Who cares about lead anyway? Improving awareness and understanding of lead and lead batteries
EU communications programme “in support of lead advocacy objectives”
Gert Meylemans (EUROBAT, Belgium)
Saying that batteries have been in the center of attention in recent years – from policy makers, to media or society at large – would be a clear understatement.
Batteries have indeed now been generally recognized as enabler for the decarbonisation of transport and energy and as such assist in meeting the targets set in the Paris Agreement on Climate Change from 2016. Since then the EU Commission has launched a number of initiatives, aimed at putting Europe on the map as one of the major battery players. The Battery Alliance from 2017 and the Battery Action plan from 2018 are the most relevant examples of that.
You cannot open a newspaper or website without finding a battery-related story: on all kinds of hybrid automotive applications, or on electric bicycles and steps invading our cities. On energy, storage batteries, linked to renewable energy sources such as wind and solar, recognized as the ultimate tool to mitigate global warming. Or on the role of batteries in logistics and telecoms, reducing carbon footprint or ensuring reliable backup power. Also, no day goes by without seeing headlines on new battery technologies, further innovation in battery raw materials or opening of new production facilities.
But the end consumer as well has clearly “discovered batteries” and its green and convenient credentials. Driven by various external events and an overall “EU Green consciousness”, e-mobility e.g. finally seems to be on track towards a break-through and overall acceptance. I think we all agree this overall interest in batteries and their applications, is beneficial to our whole industry, regardless the technology.
At the same time however, changes in the EU regulatory framework bring both challenges and opportunities. EU institutions are currently looking at various dossiers, affecting the whole battery industry. The most relevant are the Batteries Directive, End-of-life vehicles (ELV) and REACH. In its communication strategy mainly targeting audiences such as EU policy makers – MEPs, EU Commission officials, member countries – and other stakeholders, EUROBAT always highlights the fact that no battery technology should be banned as all of them will be needed if we are to meet the ambitious CO2 reduction targets.
Communication activities are essential to get our messages across. With lead metal compounds potentially being added to the REACH authorisation list, EUROBAT, in alignment with ILA and BCI and with assistance of its members and partner associations, decided to kick off an important comunications and advocacy project, defending and giving recognition to lead batteries.
Thanks to the 360° and comprehensive campaign involving advocacy and communications, the EU Commission seems convinced that adding lead compounds to the REACH authorisation list would now not be the best option and will probably favour the Occupational Health & Safety path.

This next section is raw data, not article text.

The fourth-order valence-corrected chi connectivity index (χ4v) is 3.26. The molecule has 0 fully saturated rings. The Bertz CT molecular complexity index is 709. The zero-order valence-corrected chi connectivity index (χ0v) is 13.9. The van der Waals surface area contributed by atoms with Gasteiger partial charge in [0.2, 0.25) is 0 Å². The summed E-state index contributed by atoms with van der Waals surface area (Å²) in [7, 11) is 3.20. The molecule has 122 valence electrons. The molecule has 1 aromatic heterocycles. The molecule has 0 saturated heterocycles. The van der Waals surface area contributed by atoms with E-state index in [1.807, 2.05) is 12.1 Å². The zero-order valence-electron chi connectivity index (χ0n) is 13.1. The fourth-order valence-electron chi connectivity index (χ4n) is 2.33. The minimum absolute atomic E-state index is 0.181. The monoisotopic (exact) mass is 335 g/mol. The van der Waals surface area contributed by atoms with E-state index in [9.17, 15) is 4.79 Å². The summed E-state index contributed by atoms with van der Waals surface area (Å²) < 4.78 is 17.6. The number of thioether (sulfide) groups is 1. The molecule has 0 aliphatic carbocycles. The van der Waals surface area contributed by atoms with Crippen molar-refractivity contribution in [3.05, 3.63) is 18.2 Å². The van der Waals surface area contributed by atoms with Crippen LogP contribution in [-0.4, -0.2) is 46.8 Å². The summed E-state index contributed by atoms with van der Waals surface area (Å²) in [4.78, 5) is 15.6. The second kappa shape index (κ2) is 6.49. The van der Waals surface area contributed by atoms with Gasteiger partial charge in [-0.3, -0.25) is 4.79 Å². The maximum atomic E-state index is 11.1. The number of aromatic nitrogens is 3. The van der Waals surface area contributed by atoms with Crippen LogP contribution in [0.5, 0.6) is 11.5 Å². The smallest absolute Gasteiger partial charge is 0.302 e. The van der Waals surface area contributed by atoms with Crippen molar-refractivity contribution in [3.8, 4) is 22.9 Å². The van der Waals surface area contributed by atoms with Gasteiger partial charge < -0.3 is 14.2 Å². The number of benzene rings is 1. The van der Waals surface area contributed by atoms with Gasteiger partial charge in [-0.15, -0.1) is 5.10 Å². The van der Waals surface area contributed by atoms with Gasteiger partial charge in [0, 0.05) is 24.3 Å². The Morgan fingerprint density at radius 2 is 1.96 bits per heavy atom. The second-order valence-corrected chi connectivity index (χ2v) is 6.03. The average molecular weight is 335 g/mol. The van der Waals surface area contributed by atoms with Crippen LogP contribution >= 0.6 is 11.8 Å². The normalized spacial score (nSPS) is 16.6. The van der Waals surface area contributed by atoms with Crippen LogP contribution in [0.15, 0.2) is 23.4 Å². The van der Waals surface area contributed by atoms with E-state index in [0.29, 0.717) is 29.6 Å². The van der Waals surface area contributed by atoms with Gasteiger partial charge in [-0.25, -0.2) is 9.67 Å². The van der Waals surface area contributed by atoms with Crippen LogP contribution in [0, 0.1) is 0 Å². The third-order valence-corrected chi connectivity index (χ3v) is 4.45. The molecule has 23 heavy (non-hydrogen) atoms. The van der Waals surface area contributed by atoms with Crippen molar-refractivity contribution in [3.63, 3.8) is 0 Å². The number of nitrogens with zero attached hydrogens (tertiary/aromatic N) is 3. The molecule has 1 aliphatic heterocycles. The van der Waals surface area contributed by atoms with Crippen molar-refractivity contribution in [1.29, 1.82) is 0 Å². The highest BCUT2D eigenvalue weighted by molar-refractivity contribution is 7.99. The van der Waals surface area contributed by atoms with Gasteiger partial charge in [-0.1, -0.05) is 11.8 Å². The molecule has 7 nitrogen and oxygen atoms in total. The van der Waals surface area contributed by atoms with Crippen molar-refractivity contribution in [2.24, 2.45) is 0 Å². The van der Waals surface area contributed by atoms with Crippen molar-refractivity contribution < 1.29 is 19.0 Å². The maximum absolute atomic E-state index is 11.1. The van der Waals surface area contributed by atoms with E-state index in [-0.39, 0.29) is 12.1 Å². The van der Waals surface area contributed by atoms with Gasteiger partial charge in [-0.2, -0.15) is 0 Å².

In parallel, and in view of the EU elections, EUROBAT also rolled out in February of this year another more agnostic campaign – summarising the key asks of the battery industry for the next European Parliament and Commission term – called the “EUROBAT Election Manifesto 2019-2024”.
These demands are crucial for achieving the decarbonisation goals set by the EU Commission, while boosting Europe’s economic and technical performance.
First of all, recognition and promotion of the role played by all battery technologies, second promotion and stimulation of battery production in Europe and ensuring a stable business environment and fair competition among technologies and last but not least the creation of a coherent and supportive regulatory framework for sustainable batteries, in line with the principles of the circular economy.
We are convinced that the more EUROBAT communicates on the benefits of batteries and on its applications, the whole industry will take advantage, including lead-based batteries.
More details on the EUROBAT technology-neutral Communications program such as: audiences, channels and messages, will be clarified in the presentation.
Gert joined EUROBAT, the Association of European Automotive and Industrial Battery Manufacturers, as Senior Communications Manager in August 2018.
EUROBAT is committed to better position its members, the industry at large, as well as the association itself. The battery industry is currently, but also in the next years, facing opportunities as well as several legislative challenges. It is Gert’s role to strategically communicate key messages to the available channels and make sure EUROBAT’s voice will be better heard in the Brussels arena and across Europe.
One of his core responsibilities is to further extend relations with the key players in the supplier value chain, as well as with the major industry stakeholder associations.
In terms of messaging, Gert’s role is to highlight batteries’ sustainable credentials due to their storage capacity of renewable energy, role in reducing CO2 emissions and advanced recyclability.
Batteries also literally keep vehicles, industries and people on the move.
Reminding stakeholders about the economic value of the battery industry – EU employment of 30.000 persons and turnover of 6.5 bn euros – is also one of his duties.
Gert, who holds a degree in Marketing and Communications, brings to the association more than 25 years of expertise and international experience in automotive PR and corporate communications. He previously worked at Nissan Belux, Bridgestone EMEA and more recently as a freelance communications consultant at CLEPA, the European Association of Automotive Suppliers.
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